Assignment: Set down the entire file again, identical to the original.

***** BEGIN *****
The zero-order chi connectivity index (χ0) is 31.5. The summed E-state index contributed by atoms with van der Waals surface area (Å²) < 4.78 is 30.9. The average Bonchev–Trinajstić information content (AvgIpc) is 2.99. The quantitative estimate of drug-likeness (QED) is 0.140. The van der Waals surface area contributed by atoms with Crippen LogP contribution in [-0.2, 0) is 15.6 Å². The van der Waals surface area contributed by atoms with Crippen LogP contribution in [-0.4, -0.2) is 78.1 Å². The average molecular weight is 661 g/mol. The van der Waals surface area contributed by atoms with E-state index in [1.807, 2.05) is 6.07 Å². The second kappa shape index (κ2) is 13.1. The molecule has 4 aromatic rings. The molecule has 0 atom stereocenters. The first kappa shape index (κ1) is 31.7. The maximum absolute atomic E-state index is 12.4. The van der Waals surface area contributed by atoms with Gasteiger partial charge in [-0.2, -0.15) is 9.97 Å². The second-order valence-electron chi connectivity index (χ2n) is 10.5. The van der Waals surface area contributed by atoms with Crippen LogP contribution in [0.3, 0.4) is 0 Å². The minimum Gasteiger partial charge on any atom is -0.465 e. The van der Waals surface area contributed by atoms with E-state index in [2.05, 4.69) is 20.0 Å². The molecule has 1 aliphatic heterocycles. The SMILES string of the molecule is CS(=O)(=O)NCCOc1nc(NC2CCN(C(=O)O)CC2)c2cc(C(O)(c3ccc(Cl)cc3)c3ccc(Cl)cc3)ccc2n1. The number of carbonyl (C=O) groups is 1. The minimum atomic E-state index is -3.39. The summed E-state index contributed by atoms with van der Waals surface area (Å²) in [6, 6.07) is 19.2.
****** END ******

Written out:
The zero-order chi connectivity index (χ0) is 31.5. The summed E-state index contributed by atoms with van der Waals surface area (Å²) < 4.78 is 30.9. The average Bonchev–Trinajstić information content (AvgIpc) is 2.99. The quantitative estimate of drug-likeness (QED) is 0.140. The van der Waals surface area contributed by atoms with Crippen LogP contribution in [-0.2, 0) is 15.6 Å². The van der Waals surface area contributed by atoms with Crippen LogP contribution in [-0.4, -0.2) is 78.1 Å². The average molecular weight is 661 g/mol. The van der Waals surface area contributed by atoms with E-state index in [1.807, 2.05) is 6.07 Å². The second kappa shape index (κ2) is 13.1. The molecule has 4 aromatic rings. The molecule has 0 atom stereocenters. The first kappa shape index (κ1) is 31.7. The maximum absolute atomic E-state index is 12.4. The van der Waals surface area contributed by atoms with Gasteiger partial charge in [-0.2, -0.15) is 9.97 Å². The second-order valence-electron chi connectivity index (χ2n) is 10.5. The van der Waals surface area contributed by atoms with Crippen LogP contribution in [0.3, 0.4) is 0 Å². The minimum Gasteiger partial charge on any atom is -0.465 e. The van der Waals surface area contributed by atoms with E-state index in [2.05, 4.69) is 20.0 Å². The molecule has 1 aliphatic heterocycles. The SMILES string of the molecule is CS(=O)(=O)NCCOc1nc(NC2CCN(C(=O)O)CC2)c2cc(C(O)(c3ccc(Cl)cc3)c3ccc(Cl)cc3)ccc2n1. The number of carbonyl (C=O) groups is 1. The minimum atomic E-state index is -3.39. The summed E-state index contributed by atoms with van der Waals surface area (Å²) in [6, 6.07) is 19.2.